I later checked with family members and none of them had ever known anyone in my family with PKD, but my mother died in 2008 and my guess is that she may have been the one who had it.  I seem to take after her as far as genes go, although I guess I'll never know for sure.

BUT here's the thing... unless you find out in some odd way, you may have this disease and never know it!  That expanding waistline may not simply be due to aging.

What Are The Symptoms of PKD?

Some people go for many years without any symptoms, or don't know why they have the problems they do.

symptoms blood pressureIt is a bit ironic that as I was just learning about the disease and it also happened to be PKD awareness week.  Getting the word out is important, like with all diseases, but unless you or someone you know has kidney disease, I doubt that you would pay much attention.  Well, this is a sneaky disease that you may have without knowing it.

When I reached my fifties, I began to have slightly high blood pressure, and I had developed occasional headaches, when I never used to have any. According to my doctor, controlling blood pressure is the most important thing to do.


Here's what the PKD website has to say about some of the possible symptoms.

  • high blood pressure
  • pain in side and/or back
  • headaches
  • frequent urinary tract infections
  • kidney stones
  • blood in the urine


Your Kidneys Want You To Eat More Vegetables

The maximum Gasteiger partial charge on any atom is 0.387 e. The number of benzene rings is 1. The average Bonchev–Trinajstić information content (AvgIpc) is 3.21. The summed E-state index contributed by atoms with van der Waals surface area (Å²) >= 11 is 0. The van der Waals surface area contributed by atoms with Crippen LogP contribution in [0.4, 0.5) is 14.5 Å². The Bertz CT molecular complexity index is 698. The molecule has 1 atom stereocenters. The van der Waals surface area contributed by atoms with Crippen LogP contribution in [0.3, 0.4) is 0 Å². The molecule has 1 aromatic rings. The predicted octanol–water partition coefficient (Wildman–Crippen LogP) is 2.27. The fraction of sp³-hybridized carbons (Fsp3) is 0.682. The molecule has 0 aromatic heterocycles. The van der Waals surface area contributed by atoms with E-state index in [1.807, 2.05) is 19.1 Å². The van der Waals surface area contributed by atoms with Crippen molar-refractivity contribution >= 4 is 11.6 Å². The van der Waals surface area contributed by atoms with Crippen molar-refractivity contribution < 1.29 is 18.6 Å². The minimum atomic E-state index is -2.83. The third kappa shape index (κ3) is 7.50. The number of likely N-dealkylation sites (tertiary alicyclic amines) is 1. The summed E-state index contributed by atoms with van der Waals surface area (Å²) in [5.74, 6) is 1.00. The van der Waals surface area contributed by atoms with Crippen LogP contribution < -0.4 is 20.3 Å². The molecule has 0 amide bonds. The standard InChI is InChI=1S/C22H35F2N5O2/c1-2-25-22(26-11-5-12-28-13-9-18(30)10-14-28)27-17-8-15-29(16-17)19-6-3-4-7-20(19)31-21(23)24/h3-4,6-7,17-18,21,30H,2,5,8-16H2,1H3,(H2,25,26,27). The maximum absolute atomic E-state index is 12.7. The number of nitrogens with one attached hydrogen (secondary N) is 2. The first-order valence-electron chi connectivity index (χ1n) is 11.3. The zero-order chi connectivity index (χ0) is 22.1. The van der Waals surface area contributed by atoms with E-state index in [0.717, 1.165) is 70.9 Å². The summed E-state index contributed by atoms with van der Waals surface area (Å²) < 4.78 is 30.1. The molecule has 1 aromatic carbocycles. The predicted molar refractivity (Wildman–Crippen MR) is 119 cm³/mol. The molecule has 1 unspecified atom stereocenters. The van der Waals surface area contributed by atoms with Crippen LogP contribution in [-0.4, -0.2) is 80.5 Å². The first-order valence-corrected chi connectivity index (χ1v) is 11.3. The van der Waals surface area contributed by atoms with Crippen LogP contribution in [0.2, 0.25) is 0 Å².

Your Kidneys Want You To Eat More Vegetables

More Than a Drink Recipe Book

If you have kidney disease, this book holds lots of good information.

One of the reasons I chose the "Smoothies for Kidney Health" book over the many others out there, is that is is written by a mother and daughter team who know about chronic kidney disease, CKD, first hand. 

In the months prior to the transplant, after Vicki's kidney disease had been diagnosed and she learned they would eventually fail, she drastically changed her diet.  She did this in hopes of keeping the inevitable at bay.  And it worked.  Not only did it take much longer for her kidneys to decline, but she felt good too.  Something that is not easy to achieve with kidney disease.

Buy the book, or read my review page (link below).


Smoothies for Kidney Health

Written by a mother and daughter team who know all about kidney disease.
Smoothies for Kidney Health: A Delicious Approach to the ...

Read My Review of the "Smoothies For Kidney Health" Book

I have poly-cystic kidney disease (PKD) and am very interested in keeping my kidneys working for as long as possible. This book is one of my favorites.

There Is No Cure - So They Say

We can help ourselves by eating right, but the cysts will continue to grow.